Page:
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Response to saras (Reply #1)

Sat Feb 25, 2012, 05:32 PM

2. The utility doesn't like it because it reduces their market influence and profits

It might seem a bit complicated but the utility has to pay up to 30X the average cost of wholesale electricity for the 'peaking power' they need to meet mid-day demand. They have it structured in most places that small producers, like home-owner solar is too small to be dealt with under the regulations that allow them to receive that sort of value for the electricity they produce. By putting together a lot of panels into one legal entity as viewed by regulatory framing, the utility has to pay the solar owners the same way they would have to pay a natural gas plant.

The utility is probably giving the individuals who own solar a 1:1 credit for what they produce; meaning that the homeowner buys the system, generates their own mid-day needs, plus extra that the utility uses. Thus for no investment the utility has peaking demand reduced, buys the homeowners peaking excess at dirt cheap prices, and profits by selling that electricity for the same rate it sells all other peaking electricity.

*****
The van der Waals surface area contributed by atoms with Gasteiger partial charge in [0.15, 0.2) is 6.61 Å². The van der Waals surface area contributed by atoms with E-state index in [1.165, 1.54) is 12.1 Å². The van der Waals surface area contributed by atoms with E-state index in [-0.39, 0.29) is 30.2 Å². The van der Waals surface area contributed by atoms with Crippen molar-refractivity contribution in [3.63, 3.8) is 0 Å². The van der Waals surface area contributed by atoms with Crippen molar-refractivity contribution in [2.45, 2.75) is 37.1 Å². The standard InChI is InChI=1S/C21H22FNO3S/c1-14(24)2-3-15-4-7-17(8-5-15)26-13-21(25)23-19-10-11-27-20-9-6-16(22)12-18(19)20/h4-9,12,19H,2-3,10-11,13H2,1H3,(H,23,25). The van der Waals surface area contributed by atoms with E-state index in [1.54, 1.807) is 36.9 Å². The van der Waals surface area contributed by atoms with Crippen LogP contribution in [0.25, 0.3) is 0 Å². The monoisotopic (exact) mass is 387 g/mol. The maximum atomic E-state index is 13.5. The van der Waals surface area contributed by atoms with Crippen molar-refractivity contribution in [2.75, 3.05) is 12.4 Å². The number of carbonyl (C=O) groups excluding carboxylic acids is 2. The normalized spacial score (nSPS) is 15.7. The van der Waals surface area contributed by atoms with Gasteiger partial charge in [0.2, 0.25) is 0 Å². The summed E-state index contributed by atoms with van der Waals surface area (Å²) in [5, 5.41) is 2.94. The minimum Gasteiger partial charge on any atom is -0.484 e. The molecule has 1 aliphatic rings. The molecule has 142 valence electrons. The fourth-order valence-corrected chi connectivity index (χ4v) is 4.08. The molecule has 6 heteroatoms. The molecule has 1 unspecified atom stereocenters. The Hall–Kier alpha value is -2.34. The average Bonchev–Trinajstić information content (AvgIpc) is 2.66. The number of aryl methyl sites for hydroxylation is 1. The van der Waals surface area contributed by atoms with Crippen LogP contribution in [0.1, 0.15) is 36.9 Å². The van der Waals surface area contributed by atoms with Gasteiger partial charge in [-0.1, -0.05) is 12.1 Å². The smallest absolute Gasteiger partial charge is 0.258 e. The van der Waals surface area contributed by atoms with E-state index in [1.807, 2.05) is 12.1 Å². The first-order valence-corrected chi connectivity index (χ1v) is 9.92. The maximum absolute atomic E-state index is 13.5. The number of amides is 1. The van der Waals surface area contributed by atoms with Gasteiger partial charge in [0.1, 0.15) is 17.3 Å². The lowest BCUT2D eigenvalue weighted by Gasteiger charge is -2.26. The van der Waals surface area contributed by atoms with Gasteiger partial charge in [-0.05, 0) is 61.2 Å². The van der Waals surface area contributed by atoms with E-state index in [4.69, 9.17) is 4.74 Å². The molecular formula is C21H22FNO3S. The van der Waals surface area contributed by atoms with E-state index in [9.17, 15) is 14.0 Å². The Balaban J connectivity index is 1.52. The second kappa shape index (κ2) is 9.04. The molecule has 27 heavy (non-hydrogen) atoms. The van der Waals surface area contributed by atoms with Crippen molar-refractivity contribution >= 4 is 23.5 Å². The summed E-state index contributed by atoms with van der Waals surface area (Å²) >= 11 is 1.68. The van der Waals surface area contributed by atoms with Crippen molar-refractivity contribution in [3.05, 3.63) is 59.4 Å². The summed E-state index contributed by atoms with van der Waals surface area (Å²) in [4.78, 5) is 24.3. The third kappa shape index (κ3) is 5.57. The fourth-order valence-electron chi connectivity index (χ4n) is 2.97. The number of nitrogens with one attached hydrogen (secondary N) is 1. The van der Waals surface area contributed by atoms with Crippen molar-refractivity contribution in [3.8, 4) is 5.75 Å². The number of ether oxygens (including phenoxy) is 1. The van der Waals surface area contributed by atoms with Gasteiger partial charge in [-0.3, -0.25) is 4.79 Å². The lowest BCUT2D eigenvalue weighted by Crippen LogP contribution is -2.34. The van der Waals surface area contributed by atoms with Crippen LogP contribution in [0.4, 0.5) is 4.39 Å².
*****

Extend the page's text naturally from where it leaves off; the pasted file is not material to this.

So, if your benchmark is "does the bill work to make solar affordable for homeowners and does it help speed the deployment of solar", then most bills of this sort are extremely effective. They should, of course, be crafted so as to protect the consumer from bad business practices also.

If your benchmark is "does this type of regulatory change protect the utility's profits" then it is indeed "sucky".


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